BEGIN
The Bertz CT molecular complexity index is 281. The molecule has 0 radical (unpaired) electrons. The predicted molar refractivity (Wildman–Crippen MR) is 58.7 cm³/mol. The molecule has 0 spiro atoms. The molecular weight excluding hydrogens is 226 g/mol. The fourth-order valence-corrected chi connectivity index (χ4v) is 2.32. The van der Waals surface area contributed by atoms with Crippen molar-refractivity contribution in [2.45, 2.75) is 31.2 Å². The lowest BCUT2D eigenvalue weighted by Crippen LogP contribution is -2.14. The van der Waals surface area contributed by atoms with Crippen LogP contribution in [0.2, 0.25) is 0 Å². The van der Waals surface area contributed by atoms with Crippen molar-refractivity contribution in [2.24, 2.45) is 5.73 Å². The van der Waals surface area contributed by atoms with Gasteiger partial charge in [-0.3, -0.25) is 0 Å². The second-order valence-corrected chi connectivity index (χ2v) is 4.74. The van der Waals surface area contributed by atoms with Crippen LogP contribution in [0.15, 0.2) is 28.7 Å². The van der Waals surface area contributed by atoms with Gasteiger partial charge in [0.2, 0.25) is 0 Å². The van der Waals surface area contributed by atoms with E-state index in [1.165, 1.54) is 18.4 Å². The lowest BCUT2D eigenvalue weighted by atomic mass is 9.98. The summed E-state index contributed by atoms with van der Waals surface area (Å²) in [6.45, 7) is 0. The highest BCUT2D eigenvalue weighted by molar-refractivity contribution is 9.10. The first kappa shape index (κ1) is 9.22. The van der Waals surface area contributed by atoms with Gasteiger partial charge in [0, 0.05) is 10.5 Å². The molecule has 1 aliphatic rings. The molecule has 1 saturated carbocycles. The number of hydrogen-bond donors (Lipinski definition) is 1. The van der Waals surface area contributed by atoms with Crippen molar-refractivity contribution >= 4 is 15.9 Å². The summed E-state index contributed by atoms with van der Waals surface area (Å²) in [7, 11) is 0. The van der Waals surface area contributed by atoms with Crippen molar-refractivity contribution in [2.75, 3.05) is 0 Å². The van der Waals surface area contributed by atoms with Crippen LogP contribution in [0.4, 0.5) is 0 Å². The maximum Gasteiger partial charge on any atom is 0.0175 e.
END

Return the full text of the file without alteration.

The Bertz CT molecular complexity index is 281. The molecule has 0 radical (unpaired) electrons. The predicted molar refractivity (Wildman–Crippen MR) is 58.7 cm³/mol. The molecule has 0 spiro atoms. The molecular weight excluding hydrogens is 226 g/mol. The fourth-order valence-corrected chi connectivity index (χ4v) is 2.32. The van der Waals surface area contributed by atoms with Crippen molar-refractivity contribution in [2.45, 2.75) is 31.2 Å². The lowest BCUT2D eigenvalue weighted by Crippen LogP contribution is -2.14. The van der Waals surface area contributed by atoms with Crippen LogP contribution in [0.2, 0.25) is 0 Å². The van der Waals surface area contributed by atoms with Crippen molar-refractivity contribution in [2.24, 2.45) is 5.73 Å². The van der Waals surface area contributed by atoms with Gasteiger partial charge in [-0.3, -0.25) is 0 Å². The second-order valence-corrected chi connectivity index (χ2v) is 4.74. The van der Waals surface area contributed by atoms with Crippen LogP contribution in [0.15, 0.2) is 28.7 Å². The van der Waals surface area contributed by atoms with Gasteiger partial charge in [0.2, 0.25) is 0 Å². The van der Waals surface area contributed by atoms with E-state index in [1.165, 1.54) is 18.4 Å². The lowest BCUT2D eigenvalue weighted by atomic mass is 9.98. The summed E-state index contributed by atoms with van der Waals surface area (Å²) in [6.45, 7) is 0. The highest BCUT2D eigenvalue weighted by molar-refractivity contribution is 9.10. The first kappa shape index (κ1) is 9.22. The van der Waals surface area contributed by atoms with Gasteiger partial charge in [0, 0.05) is 10.5 Å². The molecule has 1 aliphatic rings. The molecule has 1 saturated carbocycles. The number of hydrogen-bond donors (Lipinski definition) is 1. The van der Waals surface area contributed by atoms with Crippen molar-refractivity contribution >= 4 is 15.9 Å². The summed E-state index contributed by atoms with van der Waals surface area (Å²) in [7, 11) is 0. The van der Waals surface area contributed by atoms with Crippen molar-refractivity contribution in [2.75, 3.05) is 0 Å². The van der Waals surface area contributed by atoms with Crippen LogP contribution in [0.4, 0.5) is 0 Å². The maximum Gasteiger partial charge on any atom is 0.0175 e.